How This Head of School Became "Head of Storytelling" — and Increased Inquiries by 50%

There’s nothing better than a good story — especially a good story that has yet to be told.

That’s why I was clapping-my-hands-excited when I first connected with The Quaker School at Horsham (Pennsylvania) and its new Head of School Alex Brosowsky.

The Quaker School at Horsham is a school for children with complex learning challenges — a place for kids who have not previously experienced school success to become confident learners, and to blossom socially, academically and behaviorally as they discover the simple joys of childhood.

Can you say storytelling potential or what? 

This was the school’s story … but it was not the story the school was telling. So Alex and his amazing team decided to rediscover their story and use their new website, quakerschool.org, as their school storytelling hub.

The result: a 50% increase in inquiries mere months after their new website launched, and a four-year high in requests for tours.

(Full disclosure: I had the pleasure of working with The Quaker School to not only develop their story, but also tell it through their website content.)

Here’s what Alex has to say about becoming a storytelling school, and what role content and story have in their current and future marketing plans:

#1: You’re the Head of School – but you have also taken on the role of “Head of Storytelling”. Why is it so important for you to help tell The Quaker School story?

As a first-time Head, I never could have realized how much storytelling was my job. From enrollment, to donor relations, to retention, to board management, from talking with students to communicating with our families, so much of what I do is plain old-fashioned storytelling.
A compelling narrative that weaves together all of the disparate parts of The Quaker School (TQS) story is essential. This school has so many compelling stories and they deserve to be told.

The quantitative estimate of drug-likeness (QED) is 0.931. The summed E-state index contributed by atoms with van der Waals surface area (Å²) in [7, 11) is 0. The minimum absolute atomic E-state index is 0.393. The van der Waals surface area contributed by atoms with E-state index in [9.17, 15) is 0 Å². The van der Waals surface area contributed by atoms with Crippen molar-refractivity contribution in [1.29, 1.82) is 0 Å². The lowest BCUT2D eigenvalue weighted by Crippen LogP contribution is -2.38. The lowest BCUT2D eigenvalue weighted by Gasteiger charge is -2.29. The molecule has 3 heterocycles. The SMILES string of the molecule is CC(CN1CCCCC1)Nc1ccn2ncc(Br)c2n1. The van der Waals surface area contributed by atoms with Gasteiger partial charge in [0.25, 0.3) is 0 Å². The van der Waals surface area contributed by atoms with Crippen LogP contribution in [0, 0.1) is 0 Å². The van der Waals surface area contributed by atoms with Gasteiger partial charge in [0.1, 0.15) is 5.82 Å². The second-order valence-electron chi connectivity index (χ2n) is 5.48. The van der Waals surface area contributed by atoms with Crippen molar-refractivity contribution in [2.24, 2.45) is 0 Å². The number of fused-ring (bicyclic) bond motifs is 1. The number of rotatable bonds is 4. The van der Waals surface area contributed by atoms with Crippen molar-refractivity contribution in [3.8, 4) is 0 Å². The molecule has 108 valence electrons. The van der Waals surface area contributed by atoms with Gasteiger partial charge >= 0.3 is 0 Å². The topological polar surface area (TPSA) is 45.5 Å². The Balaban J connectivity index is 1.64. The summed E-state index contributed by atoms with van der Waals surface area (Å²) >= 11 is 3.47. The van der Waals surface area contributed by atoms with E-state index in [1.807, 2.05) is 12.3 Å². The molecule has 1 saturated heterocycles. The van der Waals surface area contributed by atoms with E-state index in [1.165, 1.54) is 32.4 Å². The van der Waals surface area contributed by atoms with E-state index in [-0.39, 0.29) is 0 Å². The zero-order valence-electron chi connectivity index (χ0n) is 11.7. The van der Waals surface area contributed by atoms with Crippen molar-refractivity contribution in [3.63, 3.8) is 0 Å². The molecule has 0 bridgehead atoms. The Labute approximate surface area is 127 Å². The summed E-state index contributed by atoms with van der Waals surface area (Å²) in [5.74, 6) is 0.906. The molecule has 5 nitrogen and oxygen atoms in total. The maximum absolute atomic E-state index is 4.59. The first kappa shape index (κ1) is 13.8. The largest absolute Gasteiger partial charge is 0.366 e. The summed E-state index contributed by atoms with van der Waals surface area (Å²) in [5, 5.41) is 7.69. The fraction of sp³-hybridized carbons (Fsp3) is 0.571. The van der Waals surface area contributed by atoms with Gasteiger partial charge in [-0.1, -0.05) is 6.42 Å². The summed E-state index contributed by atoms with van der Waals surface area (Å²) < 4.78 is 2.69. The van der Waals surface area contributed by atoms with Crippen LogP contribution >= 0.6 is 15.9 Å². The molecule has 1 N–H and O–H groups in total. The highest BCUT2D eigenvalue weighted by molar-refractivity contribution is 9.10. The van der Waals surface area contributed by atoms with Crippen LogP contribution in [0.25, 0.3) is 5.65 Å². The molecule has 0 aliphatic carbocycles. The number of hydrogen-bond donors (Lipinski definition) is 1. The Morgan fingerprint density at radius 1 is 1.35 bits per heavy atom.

I am also learning that the audience is there — what matters is how the story is delivered. The story has to grab the reader by the heart and hold them there. In this world of digital overload, we all tune out so quickly, making it all the more important to hook our readers quickly, and keep them reading and listening with their hearts.

#2: How has The Quaker School story evolved – and how are you now telling it differently?

The Quaker School was founded in the basement of a Meetinghouse with three students who had no other place to go and learn. This fundamental story that TQS is a place for students whose gifts are not appreciated elsewhere has not changed in 32 years.
With a new mission, vision and philosophy, website and administration, it is critical to let people know that the actors may have changed but the first principles are resolute. This can be tricky to communicate, and the key is connecting our students’ stories now with the successes of the past.

#3: What role does your new website play in sharing the school story?

Admissions is moving families — really mothers — from casual interest, to serious interest, to a tour, and then to a contract. What casual interest will get a school is a click on their website; at that point a school has less than 8 seconds to keep people reading.

Storytelling, and great content, turned our website from a collection of facts about our school to one compelling narrative that runs from page to page. The site now draws readers in from the landing pages and encourages them through calls to action to explore more deeply and inquire about the school.
The Quaker School at Horsham’s inquiries are up 50% since the new site launched and requests for tours are at a four-year high. American modernist Paul Rand once said that “design is everything.” I disagree and believe that storytelling is everything. Design merely illustrates the story.

on a school website, storytelling is everything

#4: What feedback have you received from your current – and prospective – families?

Feedback has been terrific: current parents love reading about their children, perspective families fill out the online inquiry, online donations are up. The website is fun to read and compelling.

This process of recreating a school’s website is a huge job, and I think one of the most important a school can do. It forced me to look at every aspect of the school, and clearly showed me which programs were aligned with the school’s mission and story and which needed to change.

Putting that story into beautiful compelling language was where we needed support. Writing for a website and writing letters or articles are very different. All of a school’s messages need to be aligned, but web writing is a specialized skill and, when done correctly, the response is overwhelming.

#5: What new marketing or storytelling tactics are you exploring to help expand your story?

Something I started thinking about recently is podcasts. These are noticeably absent in independent and special education, and I love hearing myself talk, so there may be something there for me and TQS.

Thanks Alex!

Check out quakerschool.org to learn more about TQS and its “Head of Storytelling”, Alex Brosowsky. And sign up to get more insights from school marketers and leaders who are creating and sharing stories their audiences love.

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